Template:Animal liberation The Revolutionary Cells - Animal Liberation Brigade (RCALB) is the name of an animal rights group founded in 2003, in the United States, which advocates the use of an armed struggle, as well as a diversity of other tactics for animal liberation.


Pipe bombsEdit

The RCALB took credit for its first action on August 27, 2003, when two "pipe bombs filled with an ammonium nitrate" were placed at Chiron corporation's offices in Emeryville, California. Both devices were packed with nails to act as shrapnel. Chiron was targeted because of a contract with Huntingdon Life Sciences, a New Jersey-based animal testing contractor. [1] A group calling itself Revolutionary Cells of the Animal Liberation Brigade e-mailed a statement to reporters taking credit for the bombing which was also posted on the Bite Back website. [2]

One of the bombs exploded an hour after the first, possibly in an effort to target police and federal agents responding to the first blast. This tactic was used in double-bombings committed by Eric Robert Rudolph, a right-wing terrorist, in 1997. No casualties resulted from the second blast however, as the second device was discovered and the area cleared before the explosion.

Office bombingEdit

In September 2003, the RCALB took responsibility for another bombing, this time at the offices of Shaklee Inc. in Pleasanton, California. Shaklee was targeted because its parent company, Yamanouchi Pharmaceutical, does business with Huntingdon Life Sciences.[3] These attacks are alleged to be have been perpetrated by Daniel Andreas San Diego, who was featured on America's Most Wanted and has been placed on the FBI's most wanted [4] A statement was again released from the group to Bite Back this time also including their manifesto.[5][6]

Incendiary deviceEdit

On June 24, 2007, an explosive device was placed under a car belonging to Arthur Rosenbaum, a pediatric ophthalmologist who carries out animal experimentation with cats and rhesus monkeys at the Jules Stein Eye Institute at UCLA. The device failed to explode because of a faulty fuse. UCLA offered a reward for information leading to the arrest of the bomber. Then acting Chancellor, Norman Abrams, said the university "remains steadfast in its commitment to the lawful use of laboratory animals in research for the benefit of society."[7][8]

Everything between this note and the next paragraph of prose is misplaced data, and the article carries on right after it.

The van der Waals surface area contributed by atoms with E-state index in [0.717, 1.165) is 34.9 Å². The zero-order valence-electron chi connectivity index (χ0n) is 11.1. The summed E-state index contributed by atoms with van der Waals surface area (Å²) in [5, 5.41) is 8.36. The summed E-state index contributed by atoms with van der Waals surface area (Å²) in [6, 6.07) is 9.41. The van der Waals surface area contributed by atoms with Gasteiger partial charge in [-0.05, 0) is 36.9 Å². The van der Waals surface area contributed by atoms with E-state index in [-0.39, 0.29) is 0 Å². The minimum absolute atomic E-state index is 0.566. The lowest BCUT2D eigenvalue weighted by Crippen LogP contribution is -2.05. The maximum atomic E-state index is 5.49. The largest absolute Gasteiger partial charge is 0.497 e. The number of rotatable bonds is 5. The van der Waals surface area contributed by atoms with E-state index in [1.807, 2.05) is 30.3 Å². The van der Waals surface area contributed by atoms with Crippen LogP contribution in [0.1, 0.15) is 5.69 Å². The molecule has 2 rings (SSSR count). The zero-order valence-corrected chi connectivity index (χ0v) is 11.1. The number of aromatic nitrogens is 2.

Revolutionary Cells Guidelines was posted on the Bite Back website after the second bombing: [6] Template:Quotation

Structure and aimsEdit

The Bite Back communique also explained who the revolutionary cells were and why they exist: [6]


The group formed the same leaderless-resistance model as the Animal Liberation Front (ALF), which consists of small, autonomous, covert cells acting independently. A cell may consist of just one person.

According to the Memorial Institute for the Prevention of Terrorism, the Front describes itself as "an international coalition fighting injustice". The Institute's knowledge Base describes it as an "unusually violent animal-rights terrorist movement...with a penchant for hyperbole and casting about pretensions of power and importance." [9] Oren Segal, co-director of Anti-Defamation League's Center on Extremism, believes the group consists of the same few "lone wolves" that carry out actions in the name of the Animal Liberation Front (ALF) and Earth Liberation Front (ELF), "the names are interchangeable...they’re going to rename themselves depending on what actions they’re doing." [10]

The existence of activists calling themselves the Revolutionary Cells or Animal Rights Militia (ARM), another name used to inflict violence, reflects a struggle within the Animal Liberation Front and the animal rights movement in general, between those who believe violence is justified, and those who insist the movement should reject it in favor of non-violent resistance. [11]

Extensional self-defenseEdit

Steven Best has coined the term "extensional self-defense" to describe actions carried out in defense of animals by human beings acting as "proxy agents."[12] He argues that, in carrying out acts of extensional self-defense, activists have the moral right to engage in acts of sabotage or even violence.[12] Extensional self-defense is justified, he writes, because animals are "so vulnerable and oppressed they cannot fight back to attack or kill their oppressors."[13] Best argues that the principle of extensional self defense mirrors the penal code statues known as the "necessity defense," which can be invoked when a defendant believes that the illegal act was necessary to avoid imminent and great harm.[13] In testimony to the Senate in 2005, Jerry Vlasak stated that he regarded violence against Huntingdon Life Sciences as an example of extensional self-defense.[14]



See alsoEdit

External linksEdit

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